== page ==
This module aims to provide students with an introduction to human physiology and pharmacology. It will introduce the fundamental physiological principles that govern the functioning of all cells and tissues within the body. The physiology of normal bodily functions will be explained using a systems-based approach which encourages students’ to integrate their understanding of events at a molecular and cellular level with the structure and function of tissues and whole organs. It will examine how these normal bodily functions are affected by disease and drugs, with examples of how model organisms can inform this understanding. It will also provide an opportunity to perform and interpret physiological measurements, giving students hands-on experience of the experimental methods that they will be learning about in lectures.

20 credits
Introduction to Neuroscience

This module aims to provide students with an introduction to neuroscience. It will introduce the fundamental principles of cellular and molecular neuroscience that govern neuronal excitability and neurotransmission. Building on these principles, it will introduce theories relating to how sensory information is processed, and how motor output and aspects of behaviour are controlled by the central nervous system. How the normal functioning of the nervous system is affected by disease and drugs will be examined. It will also provide an opportunity to perform neuroscience experiments and interpret the data. Although focussed on the understanding of human neuroscience, the module will demonstrate how the study of model organisms has contributed to this understanding.

20 credits
Introductory Developmental, Stem Cell and Regenerative Biology

This module aims to provide students with a general introduction to Developmental, Stem Cell and Regenerative Biology. The approach will be concept-based, with an emphasis on the importance of techniques and the interpretation of experimental data. Topics covered include life cycles of the main animal model systems, how cell differences are generated during development, the basic principles of regenerative biology and wound healing as well as stem cell biology. Teaching will take place in a formal lecture environment, supplemented by online tutorials. Assessment will be by formal examination.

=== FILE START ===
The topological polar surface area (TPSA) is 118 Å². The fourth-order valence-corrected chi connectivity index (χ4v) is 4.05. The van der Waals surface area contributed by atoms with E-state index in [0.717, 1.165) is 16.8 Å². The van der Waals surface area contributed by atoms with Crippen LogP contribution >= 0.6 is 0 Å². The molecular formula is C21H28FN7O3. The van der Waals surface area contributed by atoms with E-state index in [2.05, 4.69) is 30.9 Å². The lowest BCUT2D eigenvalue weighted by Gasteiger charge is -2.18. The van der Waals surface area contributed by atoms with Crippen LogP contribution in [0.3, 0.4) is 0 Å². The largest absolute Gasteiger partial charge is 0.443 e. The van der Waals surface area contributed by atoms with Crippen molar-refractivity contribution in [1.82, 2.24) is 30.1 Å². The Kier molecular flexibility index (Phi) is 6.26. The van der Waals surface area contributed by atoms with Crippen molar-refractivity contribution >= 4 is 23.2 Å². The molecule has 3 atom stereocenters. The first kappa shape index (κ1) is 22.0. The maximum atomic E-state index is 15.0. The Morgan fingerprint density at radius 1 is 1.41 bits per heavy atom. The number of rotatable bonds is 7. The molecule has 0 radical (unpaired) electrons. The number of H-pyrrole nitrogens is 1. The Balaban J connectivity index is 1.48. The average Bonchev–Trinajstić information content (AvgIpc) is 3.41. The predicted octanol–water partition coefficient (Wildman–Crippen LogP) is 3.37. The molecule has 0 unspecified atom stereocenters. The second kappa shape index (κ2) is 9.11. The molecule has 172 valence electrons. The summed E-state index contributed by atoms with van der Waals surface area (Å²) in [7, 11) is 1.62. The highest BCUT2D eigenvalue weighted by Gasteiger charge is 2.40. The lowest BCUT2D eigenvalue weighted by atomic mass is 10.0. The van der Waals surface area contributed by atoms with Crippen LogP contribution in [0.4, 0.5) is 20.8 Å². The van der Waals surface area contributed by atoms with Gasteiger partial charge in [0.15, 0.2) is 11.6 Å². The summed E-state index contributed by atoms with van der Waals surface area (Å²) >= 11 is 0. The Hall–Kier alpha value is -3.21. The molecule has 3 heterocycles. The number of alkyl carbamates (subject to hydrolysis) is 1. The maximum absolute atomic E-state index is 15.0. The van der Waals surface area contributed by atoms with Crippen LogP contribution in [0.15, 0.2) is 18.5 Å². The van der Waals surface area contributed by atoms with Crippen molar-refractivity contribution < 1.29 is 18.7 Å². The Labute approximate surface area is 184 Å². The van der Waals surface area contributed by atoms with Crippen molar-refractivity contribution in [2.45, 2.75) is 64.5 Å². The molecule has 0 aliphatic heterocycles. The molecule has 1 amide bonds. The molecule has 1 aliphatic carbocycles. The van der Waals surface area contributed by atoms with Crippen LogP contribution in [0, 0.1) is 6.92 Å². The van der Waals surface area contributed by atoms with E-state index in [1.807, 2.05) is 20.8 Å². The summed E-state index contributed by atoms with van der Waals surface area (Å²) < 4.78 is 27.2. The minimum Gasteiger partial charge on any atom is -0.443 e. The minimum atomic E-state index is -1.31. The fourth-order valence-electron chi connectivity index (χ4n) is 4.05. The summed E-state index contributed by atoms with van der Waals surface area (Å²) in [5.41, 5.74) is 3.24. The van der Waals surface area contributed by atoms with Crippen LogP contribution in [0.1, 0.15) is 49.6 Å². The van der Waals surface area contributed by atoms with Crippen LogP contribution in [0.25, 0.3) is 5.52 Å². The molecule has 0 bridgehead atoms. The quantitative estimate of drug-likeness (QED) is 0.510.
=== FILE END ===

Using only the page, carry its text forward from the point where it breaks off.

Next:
10 credits
Molecular & Cell Biology

This module considers the fundamental processes at the heart of all life on this planet. Students will learn about the basic molecular processes that enable cells to store and use genetic information to make proteins, as well as the mechanisms that allow cell growth, division, and ultimately cell death. Learning materials will be delivered through a combination of lectures, videos, practical classes and independent study.

20 credits

Optional modules:

Principles of Zoology

This course is an introduction to the scientific study of animals. Students will explore the wonders of the animal kingdom through investigations of the physiology, reproduction, development, form and function of a wide diversity of both invertebrates and vertebrates. Students will learn through lectures and videos, practicals and independent study.

20 credits
Climate Change and Sustainability

This course introduces the core scientific issues required to understand climate change and sustainability. Students will learn the causes of climate change, its impacts in natural and agricultural ecosystems, the influence of biogeochemical cycles in these ecosystems on climate, and strategies for sustainably managing ecosystems in future. Learning will be achieved via lectures and videos, practicals and independent study.

20 credits
Animal Behaviour

This unit will provide an introduction to behaviour, focussing on the four fundamental questions: (i) the evolution of behaviour; (ii) the function of behaviour, (iii) the ontogeny of behaviour and (iv) the causation (or mechanisms) of behaviour. The course will introduce the major concepts and information on specific topics, including sexual behaviour, foraging behaviour and social behaviour in humans and non-humans. A central theme will be the extent to which animal behaviour can inform us about human behaviour and in particular the similarities and differences between the evolutionary approach to animal behaviour and evolutionary psychology.